Can having a signature move give one a competitive advantage? Just look at the Lone Ranger versus Hop-A-Long Cassidy television cowboys from the 1950’s. People still recall the Lone Ranger looking heroic as his white steed reared majestically on its rear hooves as his master commanded, “Heigh, ho, Silver, away!”. A signature move if there ever was one. Hop-A-Long on the other hand just quietly left the room and is now no more than a vague memory.

Is it possible for a person to have more than one signature move or is that a contradiction of the term? When Jackie Gleason would freeze frame his large body into his famous “quick exit” pose while enthusing, “And away we go!”, it was a signal to his audience that more hilarious hijinks were just around the corner.
However, his other signature move was a sinister, now deeply offensive, caricature. As Ralph Kramden in “The Honeymooners” he would clench his fist, feign an uppercut as he threatened his wife with, “To the moon, Alice, to the moon.” . In retrospect these opposing signature moves actually captured the essence of this brilliant, but troubled, performer.

Two other signature moves are more heartfelt and came shrouded with mystery; Carol Burnett’s gentle tug of her left ear lobe and Jimmy Durante’s donning of his fedora as he headed towards the exit door while closing his show with the gravelly invocation, “Goodnight, Mrs. Calabash, wherever you are.”

Burnett finally informed fans that her gesture was a secret greeting to her mother and Durante eventually confessed that Mrs. Calabash was a nickname for his wife who loved the sound of the name of the town Calabash in North Carolina.

I have difficulty coming up with more contemporary examples of signature moves perhaps because the passage of time is required for the moves to become embedded in the public consciousness. Miley Cyrus tweaking? Tim Tebow tebowing? (To cite two extremely disparate examples!) Neither is time tested enough to determine the staying power of their imprints.

Must a person be a celebrity, or at least fairly well known, in order to have a signature move? Makes me wonder, do I have a signature move?

A signature move, by definition, has to be the image people conjure up when they think picture you.

Hmmmn, at the Christmas parties put on by the company where I spent most of my career videos were often part of the celebrations. In fact some years I helped produce these mini-movies which gently poked fun at our company employees and company culture. One year the tables were turned and I became the subject. A “friend” portrayed me. Now, I admit I had a propensity to prefer face to face conversations at work rather than just dialing an office extension or sending an e-mail with my questions. I easily feel desk bound. Oh, yes, I also drink a great deal of coffee. So, my “impersonator” was filmed endlessly wandering the hallways of our building, listing forward at about a 3 degree angle, with a coffee cup in each hand.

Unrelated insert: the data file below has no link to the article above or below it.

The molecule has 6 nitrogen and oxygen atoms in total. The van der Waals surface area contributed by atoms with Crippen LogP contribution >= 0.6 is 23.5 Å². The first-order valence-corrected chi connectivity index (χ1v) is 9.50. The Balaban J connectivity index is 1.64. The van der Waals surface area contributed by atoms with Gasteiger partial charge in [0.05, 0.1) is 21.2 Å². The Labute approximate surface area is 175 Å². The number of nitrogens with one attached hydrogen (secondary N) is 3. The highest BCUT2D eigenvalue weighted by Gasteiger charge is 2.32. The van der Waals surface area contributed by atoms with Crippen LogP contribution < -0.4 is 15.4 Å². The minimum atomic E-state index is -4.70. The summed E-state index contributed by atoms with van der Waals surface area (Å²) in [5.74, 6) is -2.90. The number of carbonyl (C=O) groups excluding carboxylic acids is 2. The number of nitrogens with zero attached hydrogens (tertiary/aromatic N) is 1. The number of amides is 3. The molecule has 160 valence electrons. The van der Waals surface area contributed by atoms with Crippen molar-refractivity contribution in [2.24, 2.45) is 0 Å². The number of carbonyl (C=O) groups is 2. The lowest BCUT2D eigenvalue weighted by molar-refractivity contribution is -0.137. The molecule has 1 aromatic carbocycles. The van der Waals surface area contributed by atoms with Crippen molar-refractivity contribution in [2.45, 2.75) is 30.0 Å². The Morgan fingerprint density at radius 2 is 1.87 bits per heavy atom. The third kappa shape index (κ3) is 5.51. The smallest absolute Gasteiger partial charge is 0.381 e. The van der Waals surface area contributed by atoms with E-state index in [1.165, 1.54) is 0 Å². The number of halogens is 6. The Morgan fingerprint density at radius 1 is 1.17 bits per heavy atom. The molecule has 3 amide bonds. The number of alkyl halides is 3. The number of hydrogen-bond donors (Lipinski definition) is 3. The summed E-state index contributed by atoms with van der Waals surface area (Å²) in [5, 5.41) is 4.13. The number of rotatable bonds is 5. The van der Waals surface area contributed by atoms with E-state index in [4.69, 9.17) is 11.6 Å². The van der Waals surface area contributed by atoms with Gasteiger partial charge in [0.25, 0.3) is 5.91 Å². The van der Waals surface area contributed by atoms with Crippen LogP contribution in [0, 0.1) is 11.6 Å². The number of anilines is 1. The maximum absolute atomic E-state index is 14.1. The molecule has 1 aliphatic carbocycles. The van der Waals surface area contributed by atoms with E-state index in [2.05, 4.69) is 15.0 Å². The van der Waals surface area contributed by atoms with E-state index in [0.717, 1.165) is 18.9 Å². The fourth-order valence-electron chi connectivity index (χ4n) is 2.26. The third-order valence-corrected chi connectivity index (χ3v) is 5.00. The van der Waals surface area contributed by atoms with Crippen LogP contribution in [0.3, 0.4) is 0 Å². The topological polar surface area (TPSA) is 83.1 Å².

Is this my signature move? Oh, well, I guess it is better than the uncontrollable loop at the top of my golf swing which causes all those nasty pull hooks.

“Goodnight, Mrs. Raftus, wherever you are.”

– End –

Final Out F-9. Published in the Providence Journal

The bright orange roof of the Howard Johnson’s was a benchmark. This particular Ho-Jo filled the triangle formed by the merging of Routes 1 and 1A in North Attleboro. Even at 11, I knew if we were driving this far north of our Pawtucket life, we were heading for Fenway Park! The Green Monster, the CITGO sign, sausage grinders from the street vendors, but, best of all, Ted Williams at the plate.
We’d drive past Ratty’s Car Hop where, if Dad was feeling flush and the Sox won, we might stop on the way home for the world’s best burgers on buttered and grilled rolls. Your order was taken, and your food even brought to your car, by achingly pretty teenage girls gliding on roller skates!
Dad’s hulking green Hudson maneuvered its way through the curves of the VFW Parkway like an armadillo on a mission. Duct tape, secured by faith, held the tailpipe in place. We’d be fine until we hit the rotaries in Brookline, where Dad always managed to exit either one spoke too soon or one spoke too late. Never mind batting practice, we rarely managed to see the first inning.
On this day, July 20, 1958 — 55 years ago today — the Detroit Tigers, my favorite team after the Sox, were in town.
We finally arrived, parked the beast somewhere illegal and scurried down Lansdowne Street. A loud roar poured out of the old brick ball yard as we turned toward the entrance.